My Osprey backpack

A Love Affair with Osprey Backpacks

Kit Review

I was converted in Ecuador inside a fluorescent-lit room. The man cupped my hands in his, moved a step closer and beamed with pride, “You’ve made the right decision,” he said, “you won’t regret it.” I took a deep breath and smiled back. Madonna’s lyrics ran through my mind, Like a virgin, touched for the very first time…

You see, I’d been an Osprey backpack virgin right up until that day. I’d spent close to a decade travelling round the world, often with cumbersome rucksacks.

My previous luggage companion was so stitched up with dental floss, you’d have thought backpacks came free with every dental check up.

“Use the waxed floss, it’s stronger,” a Swedish guy had told me as I lamented over my cheapo week-old bag protesting at doing its job. As the months passed and the maverick straps received more stitching, I realised it was time to fork out a bit of cash.

Team Jane – Osprey Backpacks
My Osprey backpack and I travelled together round South and Central America

As a broke backpacker, the thought of spending US$200+ on a new backpack nearly sent me into convulsions. “They’re the best on the market,” the salesman said, “and they come in different sizes. This one will fit you.” I dubiously put the bag on, had myriad straps tightened, and just like that, I was converted. My Osprey backpack Kestrel 58 was the comfiest bag I’d ever worn. It went hiking with me in Ecuador, swung in hammocks in Colombia, and rested on beaches in Costa Rica. We were a team.

Back in Britain, we went on Wainwright’s Coast to Coast hike. I had shoved absolutely everything I didn’t need inside it and masqueraded myself as a bag with legs. “Bleedin’ hell lass! How can you carry that?” I was asked repeatedly. “It’s my bag, it feels a million times lighter than it is,” I replied as I hauled 19 kilos across England.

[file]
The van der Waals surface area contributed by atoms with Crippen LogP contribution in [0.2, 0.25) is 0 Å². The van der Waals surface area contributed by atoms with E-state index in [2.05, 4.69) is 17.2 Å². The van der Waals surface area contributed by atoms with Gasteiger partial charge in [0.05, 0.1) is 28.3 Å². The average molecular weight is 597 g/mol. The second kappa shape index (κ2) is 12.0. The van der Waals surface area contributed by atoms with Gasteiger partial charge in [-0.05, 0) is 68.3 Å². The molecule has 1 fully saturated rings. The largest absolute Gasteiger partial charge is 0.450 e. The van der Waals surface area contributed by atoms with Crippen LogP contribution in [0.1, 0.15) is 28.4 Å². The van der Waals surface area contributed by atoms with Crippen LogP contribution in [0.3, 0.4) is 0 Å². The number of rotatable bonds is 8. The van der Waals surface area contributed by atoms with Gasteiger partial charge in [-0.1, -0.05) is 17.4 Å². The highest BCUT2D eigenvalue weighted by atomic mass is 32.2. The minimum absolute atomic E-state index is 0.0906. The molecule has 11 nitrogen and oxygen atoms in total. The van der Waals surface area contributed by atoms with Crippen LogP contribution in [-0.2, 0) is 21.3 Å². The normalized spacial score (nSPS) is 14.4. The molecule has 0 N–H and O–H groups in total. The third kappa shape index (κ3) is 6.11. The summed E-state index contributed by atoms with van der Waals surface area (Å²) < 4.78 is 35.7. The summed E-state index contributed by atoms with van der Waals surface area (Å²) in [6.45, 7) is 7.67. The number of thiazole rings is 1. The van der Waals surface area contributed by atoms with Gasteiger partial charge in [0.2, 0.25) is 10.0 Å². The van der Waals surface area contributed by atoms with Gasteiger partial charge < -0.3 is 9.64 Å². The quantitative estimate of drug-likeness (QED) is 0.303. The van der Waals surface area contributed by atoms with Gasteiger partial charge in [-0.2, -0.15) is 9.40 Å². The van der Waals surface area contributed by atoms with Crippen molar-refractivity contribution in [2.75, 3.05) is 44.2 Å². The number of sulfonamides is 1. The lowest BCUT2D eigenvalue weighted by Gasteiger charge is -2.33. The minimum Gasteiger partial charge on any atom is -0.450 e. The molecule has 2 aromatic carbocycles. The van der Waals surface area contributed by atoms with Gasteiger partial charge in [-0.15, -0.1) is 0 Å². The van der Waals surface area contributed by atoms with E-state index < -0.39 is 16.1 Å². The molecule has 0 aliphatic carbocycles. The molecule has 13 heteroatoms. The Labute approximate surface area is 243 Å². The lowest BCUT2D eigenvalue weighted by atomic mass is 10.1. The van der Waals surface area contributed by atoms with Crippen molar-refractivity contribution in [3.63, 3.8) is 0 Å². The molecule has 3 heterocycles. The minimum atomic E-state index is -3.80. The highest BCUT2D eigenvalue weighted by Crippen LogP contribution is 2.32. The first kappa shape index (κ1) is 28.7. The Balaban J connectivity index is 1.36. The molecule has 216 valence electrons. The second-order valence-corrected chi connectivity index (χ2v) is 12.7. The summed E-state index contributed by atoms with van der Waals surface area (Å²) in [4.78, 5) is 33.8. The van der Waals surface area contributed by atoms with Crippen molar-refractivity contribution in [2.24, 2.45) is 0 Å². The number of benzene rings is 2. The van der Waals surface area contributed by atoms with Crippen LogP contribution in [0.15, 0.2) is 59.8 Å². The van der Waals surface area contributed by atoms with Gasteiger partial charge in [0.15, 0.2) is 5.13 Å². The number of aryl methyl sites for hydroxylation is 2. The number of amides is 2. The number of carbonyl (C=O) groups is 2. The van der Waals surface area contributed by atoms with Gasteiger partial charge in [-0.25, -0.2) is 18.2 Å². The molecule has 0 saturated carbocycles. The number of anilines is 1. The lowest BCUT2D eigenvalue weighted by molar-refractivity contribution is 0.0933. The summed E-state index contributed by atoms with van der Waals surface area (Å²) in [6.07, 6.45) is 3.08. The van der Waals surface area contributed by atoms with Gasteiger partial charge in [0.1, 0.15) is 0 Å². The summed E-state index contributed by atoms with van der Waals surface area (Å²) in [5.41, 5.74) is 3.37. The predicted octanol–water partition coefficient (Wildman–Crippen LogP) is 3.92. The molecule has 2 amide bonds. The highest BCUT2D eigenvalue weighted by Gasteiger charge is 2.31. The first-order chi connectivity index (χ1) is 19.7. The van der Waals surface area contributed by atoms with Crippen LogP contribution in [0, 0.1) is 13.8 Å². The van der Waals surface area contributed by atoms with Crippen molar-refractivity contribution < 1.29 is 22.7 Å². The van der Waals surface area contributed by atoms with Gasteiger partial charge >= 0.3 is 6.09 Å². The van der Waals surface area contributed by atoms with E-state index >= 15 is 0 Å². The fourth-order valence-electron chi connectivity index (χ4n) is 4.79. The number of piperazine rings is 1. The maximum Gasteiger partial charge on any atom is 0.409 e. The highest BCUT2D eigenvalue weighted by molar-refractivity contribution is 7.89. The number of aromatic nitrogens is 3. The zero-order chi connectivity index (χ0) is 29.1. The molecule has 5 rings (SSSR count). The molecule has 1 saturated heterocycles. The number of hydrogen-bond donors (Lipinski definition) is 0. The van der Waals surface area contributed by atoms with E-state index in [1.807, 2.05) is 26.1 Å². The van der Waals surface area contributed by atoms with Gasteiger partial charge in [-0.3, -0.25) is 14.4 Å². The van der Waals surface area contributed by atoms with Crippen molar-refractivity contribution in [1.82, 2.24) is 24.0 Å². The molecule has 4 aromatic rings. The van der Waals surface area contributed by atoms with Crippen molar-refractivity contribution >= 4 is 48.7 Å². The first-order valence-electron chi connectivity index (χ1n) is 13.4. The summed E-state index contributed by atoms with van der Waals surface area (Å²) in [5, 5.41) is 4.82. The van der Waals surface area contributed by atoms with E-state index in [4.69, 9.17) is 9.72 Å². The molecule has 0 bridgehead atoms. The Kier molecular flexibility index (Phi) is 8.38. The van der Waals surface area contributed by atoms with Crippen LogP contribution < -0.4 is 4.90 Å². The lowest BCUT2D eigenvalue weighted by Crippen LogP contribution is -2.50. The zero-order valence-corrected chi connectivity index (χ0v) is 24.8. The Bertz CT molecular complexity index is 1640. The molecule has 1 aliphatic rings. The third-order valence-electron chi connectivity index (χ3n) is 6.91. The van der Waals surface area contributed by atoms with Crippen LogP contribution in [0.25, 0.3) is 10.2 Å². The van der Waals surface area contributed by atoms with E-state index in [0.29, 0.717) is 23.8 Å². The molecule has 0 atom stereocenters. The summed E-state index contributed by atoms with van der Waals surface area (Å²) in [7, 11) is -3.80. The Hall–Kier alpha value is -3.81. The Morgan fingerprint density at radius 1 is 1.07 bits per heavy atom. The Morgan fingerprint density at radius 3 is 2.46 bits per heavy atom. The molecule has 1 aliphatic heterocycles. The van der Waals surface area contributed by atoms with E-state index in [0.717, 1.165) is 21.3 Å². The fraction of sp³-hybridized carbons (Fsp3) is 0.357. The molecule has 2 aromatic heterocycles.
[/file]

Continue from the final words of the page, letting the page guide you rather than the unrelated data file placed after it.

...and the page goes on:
Now seven years from purchase, my Kestrel 58 Osprey backpack is still going strong
Coast to Coast Walk - Camping
Hiking the Coast to Coast with my Osprey backpack, Kestrel 58
Seven-Year Itch?
Osprey backpack
Travelling buddies on the Cape Wrath Trail – my Kestrel 58 Osprey backpack and I

Now seven years from purchase, my Kestrel 58 Osprey backpack is still going strong without an ounce of dental floss in sight. We’ve hiked in the Himalayas (snow photo, top), completed Scotland’s Cape Wrath Trail and hauled ridiculous amounts of Christmas presents round the country. The super sturdy rip-stop material is magic. The zips are stronger than Iron Man. The straps have more padding than an NHS ward.

 

 

 

Osprey backpack
My Osprey backpack, Kyte 66, behaving itself outside my tent in Shetland. I let it stay inside the porch once it had posed for its photo.
Osprey Backpacks to the Rescue

So when Osprey said they’d come on board for my 2,500-mile hike, I was grinning like a hiker who’d found an empty bothy. I chose the Kyte 66, the female version of the Kestrel, for its weight, pockets and comfort and we’ve been joined at the hip for the past five months, with six more to go. Due to having dodgy knees which groaned after 650 miles, my backpack now sits on a buggy. This means my Kyte 66 has been scraped on the floor, thrown over fences, soaked in bog, and it still seems indestructible.

My Kyte 66 on the buggy
A Hiking Buddy

I’ll say just one thing; if you’re looking for a new bestie to go hiking with for a good few years, head to Cotswold Outdoor, get measured up and try on some different backpacks. Don’t just take my word for it, try ‘em out and see what you think. Once you compare Osprey with other brands, you’ll probably become a convert, too.

Oh, and just so you know, Osprey make the Kyte in 36, 46 and 66 litres and the Kestrel in 28, 38, 48, 58 and 68 litres.

Jane is a collector of Osprey backpacks (an Ospreyologist is the technical term, I believe), and owns a Kyte 66, Kestrel 58, Tempest 40, Mira 26, an Osprey laptop bag and the amazing and tiny Osprey stuff pack, along with Osprey dry bags and a backpack liner. And she’s one happy camper.

Jane Batchelor is currently hiking 2,500 miles through British history with her Osprey backpack for company. For more photos, follow her Facebook and Instagram pages. To find out more about her journey, click here.

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